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Allergy. 2005 Oct;60(10):1320-2.

Specific oral tolerance induction with food in children: transient or persistent effect on food allergy?

Author information

  • 1Department of Pediatric Pneumology and Immunology, University Children's Hospital Charité of Humboldt University, Berlin, Germany.

Abstract

BACKGROUND:

The standard treatment of food allergy is elimination of the incriminated food from the diet. Specific oral tolerance induction (SOTI) seems to be a promising approach for a causal treatment; however, it is unclear whether the tolerance achieved is transient or persistent. We report on a subset of three patients of a larger ongoing study who were treated successfully with SOTI treatment, but experienced a secondary loss of tolerance after a period of allergen avoidance.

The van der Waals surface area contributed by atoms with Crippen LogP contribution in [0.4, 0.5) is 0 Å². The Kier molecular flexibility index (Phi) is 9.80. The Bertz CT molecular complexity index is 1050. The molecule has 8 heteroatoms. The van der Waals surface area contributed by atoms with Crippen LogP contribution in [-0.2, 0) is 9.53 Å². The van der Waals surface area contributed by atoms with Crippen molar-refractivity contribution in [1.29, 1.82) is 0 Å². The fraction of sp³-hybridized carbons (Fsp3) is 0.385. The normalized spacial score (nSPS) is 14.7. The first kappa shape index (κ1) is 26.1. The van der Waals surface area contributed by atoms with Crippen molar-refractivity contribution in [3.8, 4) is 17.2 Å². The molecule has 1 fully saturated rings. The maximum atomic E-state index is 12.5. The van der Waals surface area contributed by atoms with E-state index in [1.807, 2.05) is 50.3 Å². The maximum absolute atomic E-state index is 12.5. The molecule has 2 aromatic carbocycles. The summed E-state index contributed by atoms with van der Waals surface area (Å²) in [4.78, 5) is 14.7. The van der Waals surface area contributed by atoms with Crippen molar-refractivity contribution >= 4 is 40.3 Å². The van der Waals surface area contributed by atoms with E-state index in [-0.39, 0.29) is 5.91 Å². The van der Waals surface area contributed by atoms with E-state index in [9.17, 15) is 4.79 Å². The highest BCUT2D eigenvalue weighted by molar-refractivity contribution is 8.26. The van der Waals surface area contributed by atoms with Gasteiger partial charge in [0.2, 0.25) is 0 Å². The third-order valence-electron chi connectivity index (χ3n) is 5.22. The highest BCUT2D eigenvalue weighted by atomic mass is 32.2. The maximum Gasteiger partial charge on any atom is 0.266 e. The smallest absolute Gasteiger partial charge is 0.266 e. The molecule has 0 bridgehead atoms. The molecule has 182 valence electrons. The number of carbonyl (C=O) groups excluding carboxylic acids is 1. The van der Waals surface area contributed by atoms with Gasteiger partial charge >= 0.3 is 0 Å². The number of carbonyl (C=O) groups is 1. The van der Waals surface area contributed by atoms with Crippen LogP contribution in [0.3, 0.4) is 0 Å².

METHODS:

The patients suffered from IgE-mediated allergy either to cow's milk (CM) (patient A) or hen's egg (HE) (patients B and C), confirmed by double-blind, placebo-controlled food challenge (DBPCFC). SOTI treatment was performed at home on a daily basis until tolerance to a maximum of 250 ml CM or 4.5 g lyophilized HE protein was achieved. The daily maintenance dose was 100 ml CM or 2.5 g HE protein.

RESULTS:

Patients A, B and C reached tolerance to the maximum dose after 37, 41 and 52 weeks, respectively. According to the protocol, patients A and B performed a strict secondary elimination diet for 2 months prior to a follow-up DBPCFC after a maintenance phase of 27 and 39 weeks, respectively. Patient C discontinued treatment for 2 days after 4 weeks on the maintenance dose. Despite previous tolerance, on re-exposure to the allergen all patients experienced moderate systemic allergic reactions.

CONCLUSIONS:

We conclude that SOTI can induce transient tolerance in food allergy, but does not necessarily lead to its permanent abrogation. Regular allergen intake seems necessary to maintain the established tolerance.

PMID:
16135001
[PubMed - indexed for MEDLINE]
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